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Refillable perfumes: new luxury & responsible gesture?

It has been about twenty years since Angel perfumes by Thierry Mugler have been refillable at perfume fountains in points of sale all around the world. After two decades of relative indifference from the other brands, new initiatives are finally coming. The big names of perfumery perceive in this solution the opportunity to associate an environmental strategy with the luxury codes. Manufacturers’ innovation strengths and consumers’ maturity seem to do the rest.

Mugler, and now Louis Vuitton, Guerlain, Viktor&Rolf, By Kilian… several big names of the luxury world have been taking over the concept of “parfum ressourçable” (refillable perfume) to provide the product with an additional value and revive the bottle aura. Loïc Bouet, Customer Service Manager of Techniplast, the French plastic part specialist that created several refill solutions, confirms this trend. “We work a lot with many luxury brands, like those belonging to the LVMH and L’Oréal groups – they are very interested in our systems. All luxury brands can feel the growing demand for reducing the environmental impact on all levels. There is work done upstream on the manufacturing chain, but also downstream, on the level of the final user, by making it possible to no longer throw away their bottles,” he says.

New technical solutions

Just like the food industry, the perfume and cosmetics market has been studying refill solutions from the eco-design standpoint. In addition, alcohol-based perfumes, which are hardly concerned by bacterial contamination issues, are actually suitable for several consecutive refills. However, ressourçage mainly involves refilling the bottle by unscrewing the pump, and the problem is that most products are packed with a pump fastened on the bottle neck. Once closed, you cannot reopen the bottle and refill it. That is why manufacturers have been working on new solutions.

Distribution systems specialist Aptar Beauty+Home has noticed a return to more flexible solutions. “Systematically or almost, major brands ask us to create a version of their range with pumps that can be disassembled. The idea is either to make the bottle refillable, or to be able to separate the pump from the bottle, so that the product can be appropriately recycled. We have been working on new topics,” explains Patrick Bousquel, Director Market Development of Aptar Beauty+Home.

Other than their RT Lift, RT Twist, and spout tip systems to refill perfume bottles fitted with screw necks, Techniplast also developed a unique, patented technology called RT Plug to deal with the problem of set pumps and make it possible to fill in all types of bottles, even those with a pump that cannot be unscrewed. The idea is to place the bottle to be refilled upside down on the source, so that the pump is in the open position. A small engine controlled by an electronic card increases the pressure in the refill bottle positioned below 0.5 bar. This pressure helps transfer the perfume through a tube network from the refill to the customer bottle.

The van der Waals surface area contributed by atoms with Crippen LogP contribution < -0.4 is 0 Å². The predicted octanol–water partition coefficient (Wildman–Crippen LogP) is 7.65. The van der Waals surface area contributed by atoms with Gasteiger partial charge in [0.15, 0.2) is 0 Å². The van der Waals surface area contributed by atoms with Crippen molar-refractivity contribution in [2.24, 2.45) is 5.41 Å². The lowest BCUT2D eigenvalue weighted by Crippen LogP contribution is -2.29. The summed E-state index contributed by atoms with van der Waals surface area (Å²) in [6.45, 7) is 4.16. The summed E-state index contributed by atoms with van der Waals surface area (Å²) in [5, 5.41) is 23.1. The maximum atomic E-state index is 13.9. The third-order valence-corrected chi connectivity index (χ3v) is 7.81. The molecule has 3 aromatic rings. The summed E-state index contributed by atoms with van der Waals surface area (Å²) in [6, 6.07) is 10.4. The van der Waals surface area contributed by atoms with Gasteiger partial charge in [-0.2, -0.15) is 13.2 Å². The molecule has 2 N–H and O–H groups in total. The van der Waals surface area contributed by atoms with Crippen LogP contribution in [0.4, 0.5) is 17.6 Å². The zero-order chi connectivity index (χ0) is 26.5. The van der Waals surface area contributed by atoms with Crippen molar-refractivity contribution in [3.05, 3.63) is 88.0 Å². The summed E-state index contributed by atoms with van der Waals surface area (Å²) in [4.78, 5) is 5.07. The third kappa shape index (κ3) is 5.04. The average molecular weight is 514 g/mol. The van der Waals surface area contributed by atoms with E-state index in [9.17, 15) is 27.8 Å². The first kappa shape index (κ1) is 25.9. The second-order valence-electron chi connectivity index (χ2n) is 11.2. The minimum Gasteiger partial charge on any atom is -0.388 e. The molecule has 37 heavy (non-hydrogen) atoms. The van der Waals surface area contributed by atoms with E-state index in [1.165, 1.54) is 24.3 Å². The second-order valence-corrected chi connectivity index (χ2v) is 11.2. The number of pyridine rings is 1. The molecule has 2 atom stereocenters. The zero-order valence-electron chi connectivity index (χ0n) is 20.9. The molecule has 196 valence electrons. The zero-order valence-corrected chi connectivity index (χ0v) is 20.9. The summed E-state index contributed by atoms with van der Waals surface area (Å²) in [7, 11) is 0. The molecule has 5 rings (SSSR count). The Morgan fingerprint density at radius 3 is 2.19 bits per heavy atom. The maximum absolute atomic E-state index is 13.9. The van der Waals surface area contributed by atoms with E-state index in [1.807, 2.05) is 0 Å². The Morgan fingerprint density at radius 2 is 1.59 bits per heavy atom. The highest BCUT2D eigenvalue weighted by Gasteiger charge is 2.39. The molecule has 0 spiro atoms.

A “different” luxury

The concept seduced the Louis Vuitton development team, as they selected it for their fragrance line launched in 2016. “It is part of the Vuitton high-end product philosophy. The product is not thrown away, it is kept because it is a Vuitton product. We have provided a solution to be able to keep this beautiful object, which can be personalized and carved to revive its importance,” adds Loïc Bouet.

Although it is still rare, the perfume source concept does have several advantages, including that of restoring the value of the bottle, which reflects the luxury of the product, and which most consumers are reluctant to throw away.

We are definitely in line with the luxury codes. When you throw something away, you pollute, and there is nothing elegant about that, which is all the more true for perfumes. The ressourçable bottle is an opportunity to revive the object’s magnitude. At Pochet, we deeply believe in this, so we have been working on the notion of a ‘different luxury’,” confirms Isabelle Lallemant, International Marketing & Innovation Director of the glassmaking group.

Gildas Bonnel, President of the Sidièse agency specialized in responsible communication and consulting for Guerlain, also emphasizes the importance of the customer relationship built up with this strategy. “Luxury codes are much more interesting in the sales rituals than in the overabundance of the material. Guerlain offer their customers to appropriate and personalize this very beautiful Abeille bottle, which is part of the brand’s history, and then refill it at the store perfume fountain. It is all about the customer’s huge interest in living a new experience. There is something much more exclusive and personalized about it, which corresponds to luxury codes,” he explains.

Whatever the method, a fountain or a refill fitted with a spout tip, the solution consisting in refilling bottles in perfume stores also significantly impacts the niche perfumery market popular for its alternative market approach.

Brands have an opportunity to invent a different luxury world, refresh its codes and communication, and find new concepts to differentiate themselves,” concludes Patrick Bousquel.

Kristel Milet

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